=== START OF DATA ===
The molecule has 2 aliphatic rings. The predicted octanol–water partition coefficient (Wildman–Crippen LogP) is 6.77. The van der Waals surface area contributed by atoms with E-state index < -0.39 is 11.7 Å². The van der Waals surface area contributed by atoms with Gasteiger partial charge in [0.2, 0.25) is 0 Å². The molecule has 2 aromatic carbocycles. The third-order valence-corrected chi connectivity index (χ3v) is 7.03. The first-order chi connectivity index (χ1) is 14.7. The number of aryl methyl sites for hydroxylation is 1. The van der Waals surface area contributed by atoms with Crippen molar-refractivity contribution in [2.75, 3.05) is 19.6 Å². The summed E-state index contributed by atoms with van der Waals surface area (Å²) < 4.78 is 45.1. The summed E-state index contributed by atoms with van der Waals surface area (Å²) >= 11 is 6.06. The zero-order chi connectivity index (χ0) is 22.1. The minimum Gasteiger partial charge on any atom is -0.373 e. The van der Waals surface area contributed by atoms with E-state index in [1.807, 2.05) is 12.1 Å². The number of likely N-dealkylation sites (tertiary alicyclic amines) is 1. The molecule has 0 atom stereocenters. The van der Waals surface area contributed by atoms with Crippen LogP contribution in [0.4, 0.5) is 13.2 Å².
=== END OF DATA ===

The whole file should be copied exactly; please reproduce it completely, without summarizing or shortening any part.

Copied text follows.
The molecule has 2 aliphatic rings. The predicted octanol–water partition coefficient (Wildman–Crippen LogP) is 6.77. The van der Waals surface area contributed by atoms with E-state index < -0.39 is 11.7 Å². The van der Waals surface area contributed by atoms with Gasteiger partial charge in [0.2, 0.25) is 0 Å². The molecule has 2 aromatic carbocycles. The third-order valence-corrected chi connectivity index (χ3v) is 7.03. The first-order chi connectivity index (χ1) is 14.7. The number of aryl methyl sites for hydroxylation is 1. The van der Waals surface area contributed by atoms with Crippen molar-refractivity contribution in [2.75, 3.05) is 19.6 Å². The summed E-state index contributed by atoms with van der Waals surface area (Å²) < 4.78 is 45.1. The summed E-state index contributed by atoms with van der Waals surface area (Å²) >= 11 is 6.06. The zero-order chi connectivity index (χ0) is 22.1. The minimum Gasteiger partial charge on any atom is -0.373 e. The van der Waals surface area contributed by atoms with E-state index in [1.807, 2.05) is 12.1 Å². The number of likely N-dealkylation sites (tertiary alicyclic amines) is 1. The molecule has 0 atom stereocenters. The van der Waals surface area contributed by atoms with Crippen LogP contribution in [0.4, 0.5) is 13.2 Å².